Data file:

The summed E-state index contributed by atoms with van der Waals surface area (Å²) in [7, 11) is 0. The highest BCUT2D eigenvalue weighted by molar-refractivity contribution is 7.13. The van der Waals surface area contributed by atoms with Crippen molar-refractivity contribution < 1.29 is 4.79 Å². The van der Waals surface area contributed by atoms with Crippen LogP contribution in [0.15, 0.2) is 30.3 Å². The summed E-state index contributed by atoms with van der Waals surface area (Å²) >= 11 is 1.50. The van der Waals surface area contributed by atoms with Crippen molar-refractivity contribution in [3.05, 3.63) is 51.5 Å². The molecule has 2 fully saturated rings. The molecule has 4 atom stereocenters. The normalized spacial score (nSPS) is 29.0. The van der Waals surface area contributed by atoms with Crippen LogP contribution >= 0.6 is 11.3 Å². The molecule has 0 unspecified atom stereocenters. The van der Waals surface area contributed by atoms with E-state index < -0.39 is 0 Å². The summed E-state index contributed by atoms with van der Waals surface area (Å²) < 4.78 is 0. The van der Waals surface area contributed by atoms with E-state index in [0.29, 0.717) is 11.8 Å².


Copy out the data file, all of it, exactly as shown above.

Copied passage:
The summed E-state index contributed by atoms with van der Waals surface area (Å²) in [7, 11) is 0. The highest BCUT2D eigenvalue weighted by molar-refractivity contribution is 7.13. The van der Waals surface area contributed by atoms with Crippen molar-refractivity contribution < 1.29 is 4.79 Å². The van der Waals surface area contributed by atoms with Crippen LogP contribution in [0.15, 0.2) is 30.3 Å². The summed E-state index contributed by atoms with van der Waals surface area (Å²) >= 11 is 1.50. The van der Waals surface area contributed by atoms with Crippen molar-refractivity contribution in [3.05, 3.63) is 51.5 Å². The molecule has 2 fully saturated rings. The molecule has 4 atom stereocenters. The normalized spacial score (nSPS) is 29.0. The van der Waals surface area contributed by atoms with Crippen LogP contribution >= 0.6 is 11.3 Å². The molecule has 0 unspecified atom stereocenters. The van der Waals surface area contributed by atoms with E-state index < -0.39 is 0 Å². The summed E-state index contributed by atoms with van der Waals surface area (Å²) < 4.78 is 0. The van der Waals surface area contributed by atoms with E-state index in [0.29, 0.717) is 11.8 Å².